The key problems of Britain are not caused by the EU; they were made in Britain. The Treaty of Lisbon is a bureaucratic tidying-up exercise which has been made a whipping boy for the pain of capitalism by the perpetrators of those sins. Britain would gain, not lose, by becoming more like its immediate continental neighbours in the EU, nor does Britain need strings of opt-outs.

Those things which are wrong in the EU need to be corrected through joint struggle across Europe by the left. The solution is not to get into bed with market fundamentalist Tories, whose so-called patriotic nationalism (like New Labour’s) is nothing more than the surrender of Britain to the unbridled capitalist market and US imperial power.

The weakening or break-up of the EU would not only see the re-emergence of national antagonisms in Europe, but it would see European state becoming satellites of the US, as Cameron and UKIP would no doubt like. The EU is the last hope for retaining the social market economy.

Gordon Brown’s speech to Congress: a fraud

A US speech writing company was paid over GBP 40 000 to help compose Gordon Brown’s speech to Congress. One Guardian columnist defended this.

Put simply, political leaders can either run countries or they can write speeches – there isn't time for them to do both. We wouldn't expect Gordon Brown to redesign the No 10 website single-handedly and nor should we expect him to write his own speeches.

There is a key difference. Brown never holds himself out to compose the Number 10 website; the uniformed observer, though, would think that he had written what for Brown was the speech of his lifetime to the US Congress. If Brown had got up and started,

Good evening, everybody. Here is a speech that a speech writing company in your country, West Wing Writers, has written for me. I will now read it.

At least that would have been honest.

Getting out of Afghanistan

Some have argued that it is difficult for Gordon Brown to extricate the British military from Afghanistan, but it is easy; here is a statement Gordon Brown could make:

The involvement of Britain in the invasion and occupation of Afghanistan was a mistake. While many British military personnel have perished, nothing has been achieved: Afghanistan has not become a Western-style democracy, nor has our involvement contributed in any way to enhancing Britain’s security. For that reason I announce that the British military will be withdrawn as soon and as quickly as possible.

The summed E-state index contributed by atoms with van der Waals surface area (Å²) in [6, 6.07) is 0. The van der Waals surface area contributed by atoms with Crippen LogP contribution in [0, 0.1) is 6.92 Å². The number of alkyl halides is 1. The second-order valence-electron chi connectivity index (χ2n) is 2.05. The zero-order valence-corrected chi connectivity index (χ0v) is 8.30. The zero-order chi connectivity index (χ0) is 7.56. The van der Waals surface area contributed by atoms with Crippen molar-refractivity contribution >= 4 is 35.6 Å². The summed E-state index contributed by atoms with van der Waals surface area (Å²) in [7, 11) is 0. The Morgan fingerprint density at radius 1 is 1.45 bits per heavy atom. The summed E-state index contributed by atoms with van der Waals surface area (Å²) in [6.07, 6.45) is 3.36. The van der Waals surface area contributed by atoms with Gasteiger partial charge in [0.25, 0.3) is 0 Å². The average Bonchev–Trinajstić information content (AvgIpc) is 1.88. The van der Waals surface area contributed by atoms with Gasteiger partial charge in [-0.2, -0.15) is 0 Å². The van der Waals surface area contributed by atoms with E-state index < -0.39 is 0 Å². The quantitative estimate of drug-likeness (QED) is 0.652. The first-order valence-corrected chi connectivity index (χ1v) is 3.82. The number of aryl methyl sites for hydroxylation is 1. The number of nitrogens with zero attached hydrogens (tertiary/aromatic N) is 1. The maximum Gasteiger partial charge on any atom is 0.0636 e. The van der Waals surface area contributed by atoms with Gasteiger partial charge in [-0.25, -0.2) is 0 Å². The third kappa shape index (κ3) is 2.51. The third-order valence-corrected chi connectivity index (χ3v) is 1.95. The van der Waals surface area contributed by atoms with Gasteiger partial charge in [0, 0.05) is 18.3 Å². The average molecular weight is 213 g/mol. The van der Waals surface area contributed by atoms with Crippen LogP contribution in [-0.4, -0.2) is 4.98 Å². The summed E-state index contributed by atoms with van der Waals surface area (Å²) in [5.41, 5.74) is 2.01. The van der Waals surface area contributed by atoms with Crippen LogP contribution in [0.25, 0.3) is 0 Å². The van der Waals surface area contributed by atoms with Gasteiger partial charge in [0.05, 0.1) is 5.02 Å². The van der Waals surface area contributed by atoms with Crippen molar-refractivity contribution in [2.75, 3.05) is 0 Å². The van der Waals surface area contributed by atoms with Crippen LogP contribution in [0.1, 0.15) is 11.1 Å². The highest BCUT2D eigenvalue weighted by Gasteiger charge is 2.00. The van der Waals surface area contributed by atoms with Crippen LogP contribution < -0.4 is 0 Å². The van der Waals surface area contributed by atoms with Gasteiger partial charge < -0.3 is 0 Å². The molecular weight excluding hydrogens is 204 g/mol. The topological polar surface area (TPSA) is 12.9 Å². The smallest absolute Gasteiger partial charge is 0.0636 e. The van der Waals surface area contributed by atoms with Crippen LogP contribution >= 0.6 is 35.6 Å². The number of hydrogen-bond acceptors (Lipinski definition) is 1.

It’s as simple as that.

4 November 2009

Face the issue of the EU head-on

I think Britain should confront the EU issue head on.

There should be a referendum on Britain’s continued membership of the EU, rather than claiming opposition in principle to everything the Union proposes and then demanding an opt-out when something has been decided.

My belief and hope is that the people would, as in 1975, back continued membership, if only because the psychological, practical and economic effect of withdrawal would be disastrous for Britain.

With the issue of membership out of the way (and UKIP and the Tory right marginalised), Britain could work with and within the EU to achieve its interests.

For Cameron to carry on winging about Lisbon is an own goal

The Lisbon treaty is now EU law and unless Cameron envisages a campaign to withdraw Britain from the EU he would be well advised from his point of view to move on.

Yet who am I as a socialist to advise Cameron? I wish only for the Tories, now waiting in the wings to inflict terrible cuts on ordinary working people, to weaken themselves through pointless bickering about the EU.

So perhaps I should change my advice. Yes, hold a pointless referendum, argue about the EU and the Lisbon Treaty, while unemployment and poverty grows in Britain.

2 November 2009

Government sacks its drugs advisor, Professorr Nutt

New Labour seems to have lost the plot.

Through their control of the executive and legislature, New Labour can make normative laws of all types which tell the police and the courts what to do, e.g. to restrict civil liberties and personal freedom of citizens. And of course they have done this again and again as law-addicted legislators.

What they can’t do is change laws of fact by dismissing the messengers. The truth remains the truth irrespective of the wishes of Gordon Brown and Alan Johnson. That they should try to shoot the messenger illustrates the level to which New Labour has sunk.

The German Left Party - a model for elsewhere?

This short article was prompted by two facts: first, the near disappearance of the socialist left in Britain; and second, the emergence and electoral growth of the socialist left in Germany.